Where to Stay and Play in Puerto Vallarta
Lodging: There are numerous gorgeous large resorts and unique boutique hotels to stay at. The occupancy rate is near capacity during the high season, so book early. Where you stay depends on your mind set. For this trip, I was looking for a resort with easy beach and downtown access that also included breakfast. I can highly recommend CasaMagna Marriott. Ranked as one of the top 10 Pacific Riviera hotels by Condé Nast Traveler, CasaMagna Marriott offers nicely appointed rooms, free Internet, direct beach access, a spa, outstanding breakfasts and great restaurants. Easy access to the downtown area, public transportation and boating opportunities.
Try a Raicilla tasting at the hotel. Raicilla is a distilled spirit from the fermented juices of a maguey plant or agave. There are more than 200 species of these plants. Tequila can only use the blue agave, but Raicilla uses two: the so called, lechuguilla agaves, “pata de mula” (mule foot), or “agaves raicilleros” of the species. The taste depends on where the agave has been grown and ranges from smooth and sophisticated to moonshine like offerings. Pick up a bottle of the good stuff in the hotel shop – about $40 US.
Dinner: Café des Artistes is just a few minutes from the hotel. It’s one of those special places that represents the new cuisine trends of the area. Led by magnetic chef Thierry Blouet, the unique style is something to enjoy through all senses.
Lunch: Try the Vallarta Botanical Gardens for a dynamic “2-fer.” Get one of the best lunches in the area featuring traditional dishes and beverages along with an easy walking tour of the gardens. The facility is about a 30 minute bus ride from downtown PV. See native birds, plants and animals in a secluded wildlife area. The 20-acre facility features tranquil paths where you can walk amongst native oak trees, orchids and bromeliads. It’s fun to see what plants vanilla and tequila are made from. Depending on the time of the year, you’ll be able to spot local birds. These gardens are a beautiful spot dedicated to preserving Mexico’s natural environment.
Bay of Banderas Tour: Walkable from the hotel, take a water based tour of the beautiful bay. Try booking with Canuwa tour group. They offer a 62′ Luxury catamaran with 120 passengers capacity and a crew of 6 sailors and a captain. You’ll enjoy seeing the bay, delicious snacks, music, food, drinks and snorkeling in warm waters near caves. Or book to snorkel in Los Arcos/Colomitos followed by a delicious Mexican beach lunch at the Beach Club at Las Ánimas. Either is a true immersion experience.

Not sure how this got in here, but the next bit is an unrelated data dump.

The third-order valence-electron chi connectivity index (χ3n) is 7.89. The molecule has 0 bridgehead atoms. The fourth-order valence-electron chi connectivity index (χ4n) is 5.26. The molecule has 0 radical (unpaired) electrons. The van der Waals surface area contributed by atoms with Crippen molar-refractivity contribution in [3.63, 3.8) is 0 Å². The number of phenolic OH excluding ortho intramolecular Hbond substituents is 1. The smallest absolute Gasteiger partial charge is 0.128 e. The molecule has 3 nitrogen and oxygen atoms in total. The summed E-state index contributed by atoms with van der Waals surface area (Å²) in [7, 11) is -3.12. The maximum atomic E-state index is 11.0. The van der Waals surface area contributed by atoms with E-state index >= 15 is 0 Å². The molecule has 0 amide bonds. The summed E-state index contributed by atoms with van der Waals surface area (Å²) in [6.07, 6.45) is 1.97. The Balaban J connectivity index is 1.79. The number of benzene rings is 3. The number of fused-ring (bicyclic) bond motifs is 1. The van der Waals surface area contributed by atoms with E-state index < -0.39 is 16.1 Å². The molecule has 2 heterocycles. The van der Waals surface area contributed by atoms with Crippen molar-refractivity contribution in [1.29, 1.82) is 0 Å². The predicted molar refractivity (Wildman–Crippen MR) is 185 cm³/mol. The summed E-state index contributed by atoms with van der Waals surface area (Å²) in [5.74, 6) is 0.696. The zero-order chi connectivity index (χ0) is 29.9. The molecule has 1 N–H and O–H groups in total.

Agave Tasting: Think tequila, but with a proprietary name. Rancho El Verano is a small distillery just outside of Puerto Vallarta. The Don Chendo products are 100% Blue Agave. The product is hand made with pure blue agave, but because they make it in small batches and do not distribute internationally, they are not allowed to call it tequila, so they resort to “Liquor de Agave.” The tour, led by an enthusiastic and knowledgeable host has guests tasting samples and learning quirky toasts. We were treated to five types: white, Reposado, Anejo, and two sweetened spirits, almondo and a coffee style (Licor de Café) that includes chocolate and vanilla flavors. They were all good. I happily walked out with the Reposado and Licor de Café.
Street Taco Tour: Organized by Vallarta Food Tours, this 3 to 3 ½ hour walking/ bus tour of street taco stands was the highlight of my trip. It features ten places showcasing the intoxicating regional flavors of PV. The samples come from carefully selected family-owned restaurants and stands. Stops include Vallarta’s best mole enchiladas, traditional ceviche tostadas, a tortilla factory, tacos from an authentic taco stand, traditional drinks, savory soups, regional candies and more. All food tastings are included in the ticket price of about $50 US.
Festivals: PV has memorable non-stop festivals going on. Try attending one. Notable for sense of place and taste are: The Gourmet Festival, Ceviche and Aguachile Festival, Raicilla and Coffee Festival and the Vallarta Wine Fest.